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Title: Glyphosate-resistant horseweed also appears dicamba resistant

item FLESSNER, M - Auburn University
item MCELROY, J - Auburn University
item TOOMBS, J - Auburn University
item BURMESTER, C - Auburn University
item Price, Andrew
item DUCAR, J - Auburn University

Submitted to: Meeting Abstract
Publication Type: Abstract Only
Publication Acceptance Date: 2/28/2015
Publication Date: 2/28/2015
Citation: Flessner, M.L., Mcelroy, J.S., Toombs, J.N., Burmester, C.H., Price, A.J., Ducar, J.T. 2015. Glyphosate-resistant horseweed also appears dicamba resistant. Southern Weed Science Society. CDROM.

Interpretive Summary:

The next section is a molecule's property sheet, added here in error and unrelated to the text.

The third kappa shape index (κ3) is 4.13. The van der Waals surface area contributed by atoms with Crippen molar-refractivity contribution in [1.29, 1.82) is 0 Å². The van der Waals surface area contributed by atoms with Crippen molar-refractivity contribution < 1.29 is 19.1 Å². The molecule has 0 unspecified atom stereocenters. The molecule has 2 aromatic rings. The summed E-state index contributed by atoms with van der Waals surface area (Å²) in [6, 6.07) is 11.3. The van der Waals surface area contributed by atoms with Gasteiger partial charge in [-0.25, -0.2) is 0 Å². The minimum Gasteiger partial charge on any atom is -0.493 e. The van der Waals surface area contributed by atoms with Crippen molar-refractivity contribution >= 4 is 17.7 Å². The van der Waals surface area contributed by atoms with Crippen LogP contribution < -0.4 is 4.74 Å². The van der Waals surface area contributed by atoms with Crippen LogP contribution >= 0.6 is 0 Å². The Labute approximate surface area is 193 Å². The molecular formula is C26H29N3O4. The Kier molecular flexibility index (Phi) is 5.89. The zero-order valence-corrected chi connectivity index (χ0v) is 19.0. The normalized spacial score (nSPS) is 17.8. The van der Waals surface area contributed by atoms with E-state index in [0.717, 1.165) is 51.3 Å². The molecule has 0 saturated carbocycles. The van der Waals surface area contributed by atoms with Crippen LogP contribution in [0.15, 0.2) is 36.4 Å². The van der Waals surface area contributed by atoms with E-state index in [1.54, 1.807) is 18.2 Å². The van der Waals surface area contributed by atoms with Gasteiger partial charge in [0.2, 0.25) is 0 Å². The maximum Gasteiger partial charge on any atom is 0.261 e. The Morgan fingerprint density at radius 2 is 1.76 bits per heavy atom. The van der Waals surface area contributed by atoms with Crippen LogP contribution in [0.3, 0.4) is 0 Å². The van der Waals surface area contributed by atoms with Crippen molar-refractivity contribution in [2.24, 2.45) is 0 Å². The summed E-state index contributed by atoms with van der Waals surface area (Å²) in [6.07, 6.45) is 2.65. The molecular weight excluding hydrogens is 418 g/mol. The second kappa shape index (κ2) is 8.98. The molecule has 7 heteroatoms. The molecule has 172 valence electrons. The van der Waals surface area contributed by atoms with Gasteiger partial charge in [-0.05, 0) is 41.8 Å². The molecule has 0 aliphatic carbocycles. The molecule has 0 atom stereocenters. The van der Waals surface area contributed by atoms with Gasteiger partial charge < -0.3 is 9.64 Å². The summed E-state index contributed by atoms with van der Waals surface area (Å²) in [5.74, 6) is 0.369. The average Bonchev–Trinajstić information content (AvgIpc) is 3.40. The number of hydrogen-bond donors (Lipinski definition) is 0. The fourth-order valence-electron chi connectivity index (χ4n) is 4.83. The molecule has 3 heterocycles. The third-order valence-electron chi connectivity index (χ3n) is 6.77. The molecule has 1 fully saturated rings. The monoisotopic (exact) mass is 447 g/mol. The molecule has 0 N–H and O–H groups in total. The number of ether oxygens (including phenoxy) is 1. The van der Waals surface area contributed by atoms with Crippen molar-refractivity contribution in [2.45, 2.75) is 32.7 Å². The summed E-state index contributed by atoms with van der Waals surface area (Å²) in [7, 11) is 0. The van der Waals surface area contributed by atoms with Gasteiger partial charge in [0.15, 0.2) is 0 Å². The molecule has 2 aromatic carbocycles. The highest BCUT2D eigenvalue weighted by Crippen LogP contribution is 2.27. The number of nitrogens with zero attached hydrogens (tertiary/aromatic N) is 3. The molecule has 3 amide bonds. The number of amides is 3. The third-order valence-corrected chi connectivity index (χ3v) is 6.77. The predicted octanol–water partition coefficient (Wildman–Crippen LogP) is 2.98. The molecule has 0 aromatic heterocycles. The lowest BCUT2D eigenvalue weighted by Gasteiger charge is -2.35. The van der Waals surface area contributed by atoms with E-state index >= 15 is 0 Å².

Technical Abstract: Glyphosate resistant horseweed (Conyza canadensis) was first reported in the Delaware in 2000 and has since been reported across the U.S. Horseweed with suspected glyphosate resistance was reported in north Alabama and was also suspected to be resistant to dicamba. The objective of this research was to evaluate horseweed populations collected from north Alabama for glyphosate and dicamba resistance and compare their tolerance level to a known susceptible population. Horseweed was collected from three suspected glyphosate resistant populations in north Alabama. Two maturity levels were evaluated—rosette and bolt. Two greenhouse herbicide rate response experiments were conducted to determine glyphosate and dicamba resistance, respectively. Glyphosate tolerance evaluation treatments included 0, 0.56, 1.12, 2.24, 4.5, 9.0, 18.0, and 36.0 kg ae ha-1 glyphosate applied at 280 L ha-1. Dicamba tolerance determination treatments included dicamba at 0, 0.035, 0.07, 0.14, 0.28, 0.56, and 1.12 kg ai ha-1 with and without glyphosate at 1.12 kg ae ha-1. I50 values (herbicide rate resulting in 50% visual control or fresh weight reduction) were compared between populations using 95% confidence intervals. Visual control at the bolt growth stage indicates that Cherokee, DeKalb, and TVS were 38, 3.0, and 5.2 times more tolerant than the Auburn population, respectively; however, DeKalb was not significantly different than Auburn. Fresh weight reduction at the bolt stage indicates that Cherokee, DeKalb, and TVS were 12, 14, and 5.1 times more tolerant than the Auburn population, respectively, and all populations were significantly different than Auburn. Dicamba tolerance results indicate that all populations had similar tolerance to dicamba, when comparing similar growth stages for both data types, with the exception of Cherokee at the rosette growth stage as indicated by visual data, which did result in slightly higher tolerance (~2 fold greater) than the Auburn population. When glyphosate was tank-mixed with dicamba, the response of glyphosate resistant populations (Cherokee, DeKalb, and TVS) was similar to that of dicamba alone within population at both growth stages, with the exception of Cherokee at the rosette growth stage as indicated by fresh weight reduction data. Therefore, adding glyphosate to dicamba did not enhance control of glyphosate resistant horseweed populations (Cherokee, DeKalb, and TVS). Conversely, adding glyphosate to dicamba drastically enhanced control of the Auburn population at both growth stages. It is therefore our conclusion that glyphosate-resistant horseweed populations are now so resistant to glyphosate that applying glyphosate plus dicamba is equivalent to applying dicamba alone.